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Holy Family Hospital Nyapea is located in the depth of the new Zombo district and has been in existence for over 31 years. This health facility is historically a private not for profit health facility serving the community under the Catholic church. Being nonprofit poses major challenges in running the facility such as, financial inadequacy, inadequate infrastructure, human resources skills gap, drug supplies management and others.
Of the above challenges, improper drug supplies management was stifling the facility with drug shortages thus the hospital administrative team decided to sit and review the issues and found that, drug handling personnel lacked proper that led to major stock outs of essential drugs, and thus when the Support to the Development of Human Resources project was carrying out a needs assessment, the hospital administration quickly grabbed the opportunity and prioritized a Supply Chain Management training to assist them close the gap.
The training was attended by 17 staf; managers, mid managers and drug handlers in all departments. “After the training we drew an action plan to address our challenge, clearly indicating the action point, performance indicator, and timeline for implementation”, affirms Dr Jammy Omara, a medical officer at the facility and training participant. “I must say the training registered a success as you shall see from our performance indicators” he adds.
The facility has been able to adopt a Vital Essential Necessary (VEN) system with a list of essential drugs classified along the system.Unlike in the past when drug orders were uncalculated, now orders are only made for essential drugs. The facility is now able to calculate daily and monthly consumption from the store in a timely manner.Storage of drug has also greatly improved. All drugs are now labelled in the store and organized.
They have also acquired shelves, some lockable to better store and protect drugs.They have formed a therapeutic committee that analyses drug usage, cost analysis reports, benefits analysis for drug accountability purposes.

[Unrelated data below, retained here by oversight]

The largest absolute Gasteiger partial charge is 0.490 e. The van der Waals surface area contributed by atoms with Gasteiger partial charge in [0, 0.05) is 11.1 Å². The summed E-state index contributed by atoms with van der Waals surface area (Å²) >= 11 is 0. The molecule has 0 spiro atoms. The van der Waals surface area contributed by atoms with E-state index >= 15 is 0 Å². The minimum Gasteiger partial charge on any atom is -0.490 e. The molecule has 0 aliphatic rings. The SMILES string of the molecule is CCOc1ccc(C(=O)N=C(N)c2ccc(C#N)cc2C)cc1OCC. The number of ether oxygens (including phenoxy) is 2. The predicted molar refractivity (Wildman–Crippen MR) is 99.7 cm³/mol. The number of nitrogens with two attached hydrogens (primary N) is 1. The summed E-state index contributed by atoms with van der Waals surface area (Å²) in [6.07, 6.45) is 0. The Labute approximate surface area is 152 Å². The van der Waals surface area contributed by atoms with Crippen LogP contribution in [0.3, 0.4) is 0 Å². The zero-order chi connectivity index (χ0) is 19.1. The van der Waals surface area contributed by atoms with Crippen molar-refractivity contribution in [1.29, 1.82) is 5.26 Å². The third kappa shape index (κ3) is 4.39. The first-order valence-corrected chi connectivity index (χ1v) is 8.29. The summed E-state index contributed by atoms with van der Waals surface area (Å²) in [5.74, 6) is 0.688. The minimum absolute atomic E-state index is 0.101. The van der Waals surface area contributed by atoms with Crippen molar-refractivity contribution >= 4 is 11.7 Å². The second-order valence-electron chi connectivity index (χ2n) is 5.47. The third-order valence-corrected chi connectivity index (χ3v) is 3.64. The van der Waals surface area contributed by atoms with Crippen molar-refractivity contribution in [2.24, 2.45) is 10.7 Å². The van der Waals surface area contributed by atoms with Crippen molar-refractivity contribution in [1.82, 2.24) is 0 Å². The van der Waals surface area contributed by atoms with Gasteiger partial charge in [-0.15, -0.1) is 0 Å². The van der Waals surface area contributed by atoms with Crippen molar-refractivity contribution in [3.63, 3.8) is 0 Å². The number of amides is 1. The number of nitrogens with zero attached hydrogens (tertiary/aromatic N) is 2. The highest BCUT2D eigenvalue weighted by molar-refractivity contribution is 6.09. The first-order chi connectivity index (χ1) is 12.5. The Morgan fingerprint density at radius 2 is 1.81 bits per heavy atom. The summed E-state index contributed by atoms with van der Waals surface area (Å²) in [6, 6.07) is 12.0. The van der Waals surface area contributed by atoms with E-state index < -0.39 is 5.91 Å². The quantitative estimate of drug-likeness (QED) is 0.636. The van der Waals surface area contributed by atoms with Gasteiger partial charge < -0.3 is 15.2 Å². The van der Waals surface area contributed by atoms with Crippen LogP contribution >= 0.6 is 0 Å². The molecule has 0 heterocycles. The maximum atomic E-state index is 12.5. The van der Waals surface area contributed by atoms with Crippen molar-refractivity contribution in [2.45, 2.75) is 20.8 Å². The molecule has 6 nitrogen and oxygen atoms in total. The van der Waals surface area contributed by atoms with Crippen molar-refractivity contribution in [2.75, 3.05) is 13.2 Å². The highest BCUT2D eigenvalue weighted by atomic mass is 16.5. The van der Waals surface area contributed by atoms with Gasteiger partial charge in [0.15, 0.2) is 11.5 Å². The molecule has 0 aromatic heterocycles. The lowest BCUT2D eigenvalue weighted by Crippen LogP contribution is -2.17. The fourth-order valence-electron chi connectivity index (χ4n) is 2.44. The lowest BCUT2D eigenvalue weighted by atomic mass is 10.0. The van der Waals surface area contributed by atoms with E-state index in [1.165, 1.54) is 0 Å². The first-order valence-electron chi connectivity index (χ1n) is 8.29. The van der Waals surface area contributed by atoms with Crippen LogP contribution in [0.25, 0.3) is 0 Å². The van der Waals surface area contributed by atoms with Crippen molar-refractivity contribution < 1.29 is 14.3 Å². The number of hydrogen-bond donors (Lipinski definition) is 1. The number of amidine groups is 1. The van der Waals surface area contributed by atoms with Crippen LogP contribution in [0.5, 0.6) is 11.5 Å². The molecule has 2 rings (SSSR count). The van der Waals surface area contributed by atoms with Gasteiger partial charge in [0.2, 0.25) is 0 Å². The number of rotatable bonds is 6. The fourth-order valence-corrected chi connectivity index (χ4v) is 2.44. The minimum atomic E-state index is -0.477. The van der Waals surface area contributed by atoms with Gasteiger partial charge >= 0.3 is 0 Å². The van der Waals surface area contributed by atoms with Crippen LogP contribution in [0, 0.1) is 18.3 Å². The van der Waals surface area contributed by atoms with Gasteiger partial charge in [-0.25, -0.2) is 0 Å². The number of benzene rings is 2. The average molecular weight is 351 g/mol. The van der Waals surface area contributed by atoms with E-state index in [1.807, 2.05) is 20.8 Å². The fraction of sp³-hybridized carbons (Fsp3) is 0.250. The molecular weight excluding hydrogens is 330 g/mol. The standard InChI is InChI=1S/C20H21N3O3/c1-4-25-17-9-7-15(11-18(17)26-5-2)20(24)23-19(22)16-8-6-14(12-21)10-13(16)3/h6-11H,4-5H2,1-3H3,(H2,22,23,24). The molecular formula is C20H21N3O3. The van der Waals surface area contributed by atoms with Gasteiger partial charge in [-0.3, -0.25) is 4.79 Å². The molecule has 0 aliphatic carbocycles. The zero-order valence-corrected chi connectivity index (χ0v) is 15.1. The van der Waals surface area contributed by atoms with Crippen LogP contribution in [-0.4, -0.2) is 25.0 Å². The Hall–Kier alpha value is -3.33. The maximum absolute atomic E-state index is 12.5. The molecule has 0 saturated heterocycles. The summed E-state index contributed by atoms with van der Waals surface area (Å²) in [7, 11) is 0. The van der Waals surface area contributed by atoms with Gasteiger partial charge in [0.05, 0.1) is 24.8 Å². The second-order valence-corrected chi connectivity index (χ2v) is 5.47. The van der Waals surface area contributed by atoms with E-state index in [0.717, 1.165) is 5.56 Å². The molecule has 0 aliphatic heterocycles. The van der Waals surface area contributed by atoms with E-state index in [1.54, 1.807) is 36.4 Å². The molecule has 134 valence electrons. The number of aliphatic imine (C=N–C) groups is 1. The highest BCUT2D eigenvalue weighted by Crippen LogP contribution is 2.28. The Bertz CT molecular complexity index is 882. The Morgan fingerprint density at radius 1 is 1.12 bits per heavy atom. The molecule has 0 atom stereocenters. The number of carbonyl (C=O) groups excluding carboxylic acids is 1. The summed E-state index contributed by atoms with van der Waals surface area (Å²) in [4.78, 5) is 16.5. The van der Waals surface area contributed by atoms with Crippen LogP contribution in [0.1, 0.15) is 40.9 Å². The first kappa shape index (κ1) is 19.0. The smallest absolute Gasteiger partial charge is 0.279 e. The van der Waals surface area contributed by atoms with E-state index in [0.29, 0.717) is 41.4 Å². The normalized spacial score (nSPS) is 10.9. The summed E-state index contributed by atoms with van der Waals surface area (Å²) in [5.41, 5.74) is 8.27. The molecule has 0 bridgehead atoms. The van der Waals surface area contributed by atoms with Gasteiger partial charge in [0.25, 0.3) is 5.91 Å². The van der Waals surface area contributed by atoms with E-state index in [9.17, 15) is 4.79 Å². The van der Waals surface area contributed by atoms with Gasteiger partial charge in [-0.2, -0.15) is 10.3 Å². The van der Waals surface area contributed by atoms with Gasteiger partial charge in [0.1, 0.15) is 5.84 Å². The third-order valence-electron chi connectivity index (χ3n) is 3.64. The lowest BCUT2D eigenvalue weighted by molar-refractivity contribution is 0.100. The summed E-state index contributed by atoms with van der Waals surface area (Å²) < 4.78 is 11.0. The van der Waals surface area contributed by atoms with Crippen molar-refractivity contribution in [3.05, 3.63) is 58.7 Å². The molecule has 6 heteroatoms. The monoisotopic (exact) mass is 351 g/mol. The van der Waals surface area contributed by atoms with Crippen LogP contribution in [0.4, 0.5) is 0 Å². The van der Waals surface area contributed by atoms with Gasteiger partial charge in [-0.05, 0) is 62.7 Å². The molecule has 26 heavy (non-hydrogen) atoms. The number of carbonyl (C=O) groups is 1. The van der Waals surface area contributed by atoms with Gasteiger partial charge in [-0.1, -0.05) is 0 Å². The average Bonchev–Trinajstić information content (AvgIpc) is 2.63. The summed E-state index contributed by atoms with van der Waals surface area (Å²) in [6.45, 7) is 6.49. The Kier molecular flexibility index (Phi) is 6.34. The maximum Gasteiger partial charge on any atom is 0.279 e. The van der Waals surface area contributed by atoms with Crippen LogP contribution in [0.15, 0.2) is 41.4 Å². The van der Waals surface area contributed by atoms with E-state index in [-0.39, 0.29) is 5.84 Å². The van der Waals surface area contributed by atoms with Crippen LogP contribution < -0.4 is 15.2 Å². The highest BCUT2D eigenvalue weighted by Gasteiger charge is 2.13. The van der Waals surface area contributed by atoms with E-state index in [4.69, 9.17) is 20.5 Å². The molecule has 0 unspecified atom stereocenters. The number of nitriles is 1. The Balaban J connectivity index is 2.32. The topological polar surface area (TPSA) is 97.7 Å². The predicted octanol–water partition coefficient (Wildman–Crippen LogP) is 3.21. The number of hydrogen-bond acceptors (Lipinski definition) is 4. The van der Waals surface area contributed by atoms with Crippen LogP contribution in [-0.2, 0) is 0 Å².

Dr Mark Bramali, also a medical officer and participant in this training confirms that they have been able to reduce drug stock outs to 11% from 36%. He asserts that even the 11% would be much less if it weren’t for situations beyond their control such us delayed delivery schedules of the suppliers.
To further address the issue of drug stock outs, they now order for essential drugs that are running our early enough, as early as 2 weeks to stock out in projection of the ones in the store. Thus they have been able to save about 14 million per year on drugs wasted, which to a facility that operates on a very small budget is substantial money.
Kafeero Ibrahim, a registered nurse and participant of the Supply Chain training confirms that there has been a great improvement in drugs storage, drug stock outs have reduced significantly, there is now prioritization of drugs procured, and dispensing log books are now in place and regular updates of drug stock cards to estimate drug usage.
In conclusion, Dr Jammy mentions he on behalf of Holy Family hospital Nyapea is very grateful to Enabel for helping them close this gap that was stifling their facility.” We are glad Enabel did not force a training on us that may have perhaps been irrelevant to our needs.
They came and assessed our needs and gave us an opportunity to identify and prioritise our own needs that we urgently needed training in. The trainer brought us did not disappoint and Holy Family Nyapea hospital is now on track as far as stocking essential drugs is concerned.’’